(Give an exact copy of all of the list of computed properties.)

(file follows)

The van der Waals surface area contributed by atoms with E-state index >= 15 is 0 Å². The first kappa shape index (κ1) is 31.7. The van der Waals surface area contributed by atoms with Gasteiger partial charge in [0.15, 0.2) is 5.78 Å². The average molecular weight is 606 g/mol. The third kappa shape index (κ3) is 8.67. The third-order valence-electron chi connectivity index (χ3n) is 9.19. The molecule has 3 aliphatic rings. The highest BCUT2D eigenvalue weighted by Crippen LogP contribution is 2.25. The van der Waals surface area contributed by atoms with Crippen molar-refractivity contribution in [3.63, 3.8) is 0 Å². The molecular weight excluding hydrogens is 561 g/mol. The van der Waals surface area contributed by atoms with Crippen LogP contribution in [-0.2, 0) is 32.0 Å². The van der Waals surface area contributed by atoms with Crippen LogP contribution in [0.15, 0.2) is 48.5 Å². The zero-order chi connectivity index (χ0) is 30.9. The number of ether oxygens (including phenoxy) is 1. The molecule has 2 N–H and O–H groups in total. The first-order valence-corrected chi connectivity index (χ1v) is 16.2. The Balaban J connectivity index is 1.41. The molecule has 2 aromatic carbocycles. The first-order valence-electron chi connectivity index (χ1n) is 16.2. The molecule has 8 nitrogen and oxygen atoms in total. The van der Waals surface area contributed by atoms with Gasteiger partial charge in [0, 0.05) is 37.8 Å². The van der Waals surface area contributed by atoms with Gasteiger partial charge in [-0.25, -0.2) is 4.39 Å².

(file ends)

The van der Waals surface area contributed by atoms with E-state index >= 15 is 0 Å². The first kappa shape index (κ1) is 31.7. The van der Waals surface area contributed by atoms with Gasteiger partial charge in [0.15, 0.2) is 5.78 Å². The average molecular weight is 606 g/mol. The third kappa shape index (κ3) is 8.67. The third-order valence-electron chi connectivity index (χ3n) is 9.19. The molecule has 3 aliphatic rings. The highest BCUT2D eigenvalue weighted by Crippen LogP contribution is 2.25. The van der Waals surface area contributed by atoms with Crippen molar-refractivity contribution in [3.63, 3.8) is 0 Å². The molecular weight excluding hydrogens is 561 g/mol. The van der Waals surface area contributed by atoms with Crippen LogP contribution in [-0.2, 0) is 32.0 Å². The van der Waals surface area contributed by atoms with Crippen LogP contribution in [0.15, 0.2) is 48.5 Å². The zero-order chi connectivity index (χ0) is 30.9. The number of ether oxygens (including phenoxy) is 1. The molecule has 2 N–H and O–H groups in total. The first-order valence-corrected chi connectivity index (χ1v) is 16.2. The Balaban J connectivity index is 1.41. The molecule has 2 aromatic carbocycles. The first-order valence-electron chi connectivity index (χ1n) is 16.2. The molecule has 8 nitrogen and oxygen atoms in total. The van der Waals surface area contributed by atoms with Gasteiger partial charge in [0, 0.05) is 37.8 Å². The van der Waals surface area contributed by atoms with Gasteiger partial charge in [-0.25, -0.2) is 4.39 Å².